Federal investigators are trying to determine what caused Tuesday's dramatic scene in the sky over Arkansas.
Former Walmart CEO Bill Simon was piloting a plane, heading from Bentonville, Arkansas to Waco, Texas, when he ran into engine trouble shortly after takeoff. The Cirrus SR22T began to lose altitude, prompting Simon to make a split-second decision that saved lives, but could have gone much worse, reports CBS News correspondent Kris Van Cleave.
"I'm going to need an all-crash here. We're going to try to find a place over here that's clear," Simon says in Air Traffic Control audio recordings.
Witnesses watched in amazement as the single-engine plane deployed a parachute, glided to the ground and landed on a stretch of road, the entire aircraft still visibly intact.
"When we looked up, there was a plane that was like free falling for a second and then popped a parachute," said one witness, So Rouhnavaz.
Seconds before touching down, the plane struck a pickup truck carrying a female driver and two children. That driver and all three people on board the plane, including Simon, walked away with just minor injuries.
"They were losing altitude ... so they popped the emergency chute on the plane, which brought them down slowly," said Craig Sout of the Fayetteville Police.
That emergency ballistic parachute is built into the plane's fuselage - a standard feature on the Cirrus aircraft since the 1990s.
"The idea of the Cirrus aircraft and the Klapmeier brothers who designed it was there should be another option -- that the penalty for bad judgment, for bad luck shouldn't be death," said James Fallows, national correspondent for The Atlantic, also a pilot who flies a Cirrus.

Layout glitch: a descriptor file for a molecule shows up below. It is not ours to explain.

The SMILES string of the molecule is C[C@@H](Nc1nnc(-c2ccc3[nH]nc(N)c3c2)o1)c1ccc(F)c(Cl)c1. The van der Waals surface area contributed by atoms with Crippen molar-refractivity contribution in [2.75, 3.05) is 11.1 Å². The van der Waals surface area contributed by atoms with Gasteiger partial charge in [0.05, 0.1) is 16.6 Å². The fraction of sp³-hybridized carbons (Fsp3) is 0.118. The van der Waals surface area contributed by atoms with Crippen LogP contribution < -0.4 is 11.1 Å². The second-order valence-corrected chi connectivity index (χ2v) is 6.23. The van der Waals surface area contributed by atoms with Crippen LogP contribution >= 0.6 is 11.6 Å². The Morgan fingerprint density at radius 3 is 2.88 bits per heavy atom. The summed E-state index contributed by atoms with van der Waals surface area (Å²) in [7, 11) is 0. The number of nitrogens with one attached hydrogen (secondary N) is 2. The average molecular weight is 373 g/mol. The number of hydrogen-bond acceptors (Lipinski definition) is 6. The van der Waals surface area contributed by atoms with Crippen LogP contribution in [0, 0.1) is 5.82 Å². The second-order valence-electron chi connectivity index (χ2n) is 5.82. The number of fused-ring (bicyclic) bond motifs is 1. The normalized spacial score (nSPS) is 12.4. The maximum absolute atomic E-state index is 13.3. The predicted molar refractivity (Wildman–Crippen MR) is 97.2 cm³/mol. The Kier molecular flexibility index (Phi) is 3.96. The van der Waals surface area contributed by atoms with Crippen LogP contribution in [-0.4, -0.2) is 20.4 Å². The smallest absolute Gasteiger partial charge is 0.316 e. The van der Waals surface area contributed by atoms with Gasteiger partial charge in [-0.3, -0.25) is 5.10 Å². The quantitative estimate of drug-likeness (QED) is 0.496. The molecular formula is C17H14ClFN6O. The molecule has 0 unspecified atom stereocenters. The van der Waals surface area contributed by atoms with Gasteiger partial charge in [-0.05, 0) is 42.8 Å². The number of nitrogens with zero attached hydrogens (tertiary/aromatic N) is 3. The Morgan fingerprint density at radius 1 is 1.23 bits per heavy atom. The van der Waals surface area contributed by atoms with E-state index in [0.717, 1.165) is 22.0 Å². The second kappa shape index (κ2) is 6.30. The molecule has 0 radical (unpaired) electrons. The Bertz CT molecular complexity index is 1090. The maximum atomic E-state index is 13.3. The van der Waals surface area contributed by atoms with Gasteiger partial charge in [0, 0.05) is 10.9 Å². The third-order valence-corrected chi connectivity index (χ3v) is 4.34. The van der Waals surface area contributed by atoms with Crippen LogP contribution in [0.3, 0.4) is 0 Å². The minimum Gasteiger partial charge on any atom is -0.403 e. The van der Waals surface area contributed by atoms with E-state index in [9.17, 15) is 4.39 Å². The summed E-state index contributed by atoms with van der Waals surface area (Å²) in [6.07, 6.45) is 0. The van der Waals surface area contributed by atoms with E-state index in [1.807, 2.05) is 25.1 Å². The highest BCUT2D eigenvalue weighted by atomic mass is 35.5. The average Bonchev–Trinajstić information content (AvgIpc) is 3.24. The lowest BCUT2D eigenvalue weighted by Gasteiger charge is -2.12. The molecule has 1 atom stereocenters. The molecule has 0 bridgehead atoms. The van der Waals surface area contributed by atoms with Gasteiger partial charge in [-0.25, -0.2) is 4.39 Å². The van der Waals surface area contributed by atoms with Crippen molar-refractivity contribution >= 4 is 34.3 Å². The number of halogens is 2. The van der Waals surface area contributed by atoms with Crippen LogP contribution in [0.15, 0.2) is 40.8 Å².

"It certainly is a future for smaller planes. I think people on your Boeings and Airbuses probably are not going to be needing these, and shouldn't because they are so safe," Fallows said. "But for the smaller planes, I think the evidence becomes clear -- why would a plane not have this kind of safety system?"
In January, a pilot landed his Cirrus in the middle of the Pacific Ocean after it ran out of fuel en route to Hawaii.
And in 2009, mechanical problems forced the pilot of another Cirrus to deploy his chute over a Washington, D.C. suburb. Both pilots survived.
Cirrus parachutes have been used more than 50 times. More than 30,000 parachutes have also been installed on a variety of other planes, credited with saving more than 200 lives.
The FAA and NTSB are investigating Tuesday's incident.